Constraining the many biological parameters that govern cortical dynamics is computationally and conceptually difficult because of the curse of dimensionality. This paper addresses these challenges by proposing (1) a novel data-informed mean-field (MF) approach to efficiently map the parameter space of network models; and (2) an organizing principle for studying parameter space that enables the extraction biologically meaningful relations from this high-dimensional data. We illustrate these ideas using a large-scale network model of the Macaque primary visual cortex. Of the 10-20 model parameters, we identify 7 that are especially poorly constrained, and use the MF algorithm in (1) to discover the firing rate contours in this 7D parameter cube. Defining a “biologically plausible” region to consist of parameters that exhibit spontaneous Excitatory and Inhibitory firing rates compatible with experimental values, we find that this region is a slightly thickened codimension-1 submanifold. An implication of this finding is that while plausible regimes depend sensitively on parameters, they are also robust and flexible provided one compensates appropriately when parameters are varied. Our organizing principle for conceptualizing parameter dependence is to focus on certain 2D parameter planes that govern lateral inhibition: Intersecting these planes with the biologically plausible region leads to very simple geometric structures which, when suitably scaled, have a universal character independent of where the intersections are taken. In addition to elucidating the geometry of the plausible region, this invariance suggests useful approximate scaling relations. Our study offers, for the first time, a complete characterization of the set of all biologically plausible parameters for a detailed cortical model, which has been out of reach due to the high dimensionality of parameter space.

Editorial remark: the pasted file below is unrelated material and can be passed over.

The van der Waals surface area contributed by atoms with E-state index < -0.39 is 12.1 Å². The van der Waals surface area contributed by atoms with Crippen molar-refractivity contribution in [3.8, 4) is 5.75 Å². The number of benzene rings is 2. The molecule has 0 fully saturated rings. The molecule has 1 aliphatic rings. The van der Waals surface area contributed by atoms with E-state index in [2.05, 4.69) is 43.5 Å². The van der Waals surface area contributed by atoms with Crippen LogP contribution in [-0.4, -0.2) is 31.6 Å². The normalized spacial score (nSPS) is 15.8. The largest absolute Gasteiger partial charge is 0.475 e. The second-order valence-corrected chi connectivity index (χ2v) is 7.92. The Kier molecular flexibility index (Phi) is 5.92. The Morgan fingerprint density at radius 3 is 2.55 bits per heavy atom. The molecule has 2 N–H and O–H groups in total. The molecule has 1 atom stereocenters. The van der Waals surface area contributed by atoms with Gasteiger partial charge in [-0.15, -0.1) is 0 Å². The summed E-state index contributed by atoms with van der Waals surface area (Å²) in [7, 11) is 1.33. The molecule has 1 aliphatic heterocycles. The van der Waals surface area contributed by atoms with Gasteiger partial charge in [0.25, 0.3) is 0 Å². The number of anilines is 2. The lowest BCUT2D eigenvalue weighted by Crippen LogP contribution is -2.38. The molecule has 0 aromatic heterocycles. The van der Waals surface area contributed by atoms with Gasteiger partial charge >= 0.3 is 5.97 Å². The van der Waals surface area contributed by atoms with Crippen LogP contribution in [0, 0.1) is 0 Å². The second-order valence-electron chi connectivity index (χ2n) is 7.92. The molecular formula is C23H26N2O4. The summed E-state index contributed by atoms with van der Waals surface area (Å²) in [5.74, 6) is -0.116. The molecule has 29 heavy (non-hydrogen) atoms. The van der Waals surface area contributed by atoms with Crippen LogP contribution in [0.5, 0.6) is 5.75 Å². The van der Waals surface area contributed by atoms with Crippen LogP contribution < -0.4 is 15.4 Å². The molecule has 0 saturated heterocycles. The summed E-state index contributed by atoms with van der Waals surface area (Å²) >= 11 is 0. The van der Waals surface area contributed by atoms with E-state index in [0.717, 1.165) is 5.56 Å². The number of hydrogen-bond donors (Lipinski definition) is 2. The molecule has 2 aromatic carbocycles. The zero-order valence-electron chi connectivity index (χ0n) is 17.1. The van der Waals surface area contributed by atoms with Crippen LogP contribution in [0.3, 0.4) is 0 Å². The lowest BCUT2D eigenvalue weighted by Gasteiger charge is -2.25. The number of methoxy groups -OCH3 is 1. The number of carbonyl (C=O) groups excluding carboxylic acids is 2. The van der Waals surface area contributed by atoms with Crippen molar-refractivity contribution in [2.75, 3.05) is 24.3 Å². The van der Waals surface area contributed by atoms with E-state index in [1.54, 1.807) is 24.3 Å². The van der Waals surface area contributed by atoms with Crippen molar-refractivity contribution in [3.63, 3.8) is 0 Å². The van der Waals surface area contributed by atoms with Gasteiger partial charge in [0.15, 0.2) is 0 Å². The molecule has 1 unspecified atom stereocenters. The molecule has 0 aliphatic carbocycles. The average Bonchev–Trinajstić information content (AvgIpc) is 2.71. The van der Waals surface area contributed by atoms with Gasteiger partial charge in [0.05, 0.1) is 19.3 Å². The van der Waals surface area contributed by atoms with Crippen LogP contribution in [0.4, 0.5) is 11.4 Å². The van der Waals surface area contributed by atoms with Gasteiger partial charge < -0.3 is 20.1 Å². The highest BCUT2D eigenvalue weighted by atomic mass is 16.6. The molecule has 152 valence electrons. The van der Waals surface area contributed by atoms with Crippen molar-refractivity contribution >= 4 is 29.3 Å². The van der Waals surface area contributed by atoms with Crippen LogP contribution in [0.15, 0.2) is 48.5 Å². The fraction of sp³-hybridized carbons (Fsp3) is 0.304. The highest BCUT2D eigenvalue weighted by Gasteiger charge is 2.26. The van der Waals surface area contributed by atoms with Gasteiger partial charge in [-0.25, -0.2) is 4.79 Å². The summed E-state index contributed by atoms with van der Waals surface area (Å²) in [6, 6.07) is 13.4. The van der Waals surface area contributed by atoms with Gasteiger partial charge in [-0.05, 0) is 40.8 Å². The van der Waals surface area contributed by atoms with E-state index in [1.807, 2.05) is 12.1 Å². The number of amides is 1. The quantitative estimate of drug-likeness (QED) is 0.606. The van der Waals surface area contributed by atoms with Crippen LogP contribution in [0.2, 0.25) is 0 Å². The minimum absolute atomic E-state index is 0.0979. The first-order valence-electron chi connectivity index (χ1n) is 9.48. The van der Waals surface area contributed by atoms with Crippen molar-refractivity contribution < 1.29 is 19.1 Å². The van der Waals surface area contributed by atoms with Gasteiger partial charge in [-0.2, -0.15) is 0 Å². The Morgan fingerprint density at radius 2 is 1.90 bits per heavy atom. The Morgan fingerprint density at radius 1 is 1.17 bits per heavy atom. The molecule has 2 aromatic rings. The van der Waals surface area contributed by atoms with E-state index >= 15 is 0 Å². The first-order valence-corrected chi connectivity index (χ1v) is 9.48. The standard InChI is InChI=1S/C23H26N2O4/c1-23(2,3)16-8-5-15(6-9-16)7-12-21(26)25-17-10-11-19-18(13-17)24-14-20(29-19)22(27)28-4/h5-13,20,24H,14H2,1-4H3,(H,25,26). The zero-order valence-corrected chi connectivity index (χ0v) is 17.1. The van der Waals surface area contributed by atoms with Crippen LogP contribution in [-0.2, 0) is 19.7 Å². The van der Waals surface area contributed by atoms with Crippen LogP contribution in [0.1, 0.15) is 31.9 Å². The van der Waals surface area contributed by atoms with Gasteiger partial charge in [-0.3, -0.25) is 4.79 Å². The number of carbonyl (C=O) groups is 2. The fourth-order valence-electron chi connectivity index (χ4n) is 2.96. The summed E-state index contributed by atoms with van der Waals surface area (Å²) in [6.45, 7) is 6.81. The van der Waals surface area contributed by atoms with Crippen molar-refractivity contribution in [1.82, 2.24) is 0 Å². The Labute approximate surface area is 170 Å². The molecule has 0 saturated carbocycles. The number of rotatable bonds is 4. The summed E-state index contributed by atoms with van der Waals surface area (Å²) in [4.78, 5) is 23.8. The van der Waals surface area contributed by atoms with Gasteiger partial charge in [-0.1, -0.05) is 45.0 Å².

ASJC Scopus subject areas
- Ecology, Evolution, Behavior and Systematics
- Modeling and Simulation
- Molecular Biology
- Cellular and Molecular Neuroscience
- Computational Theory and Mathematics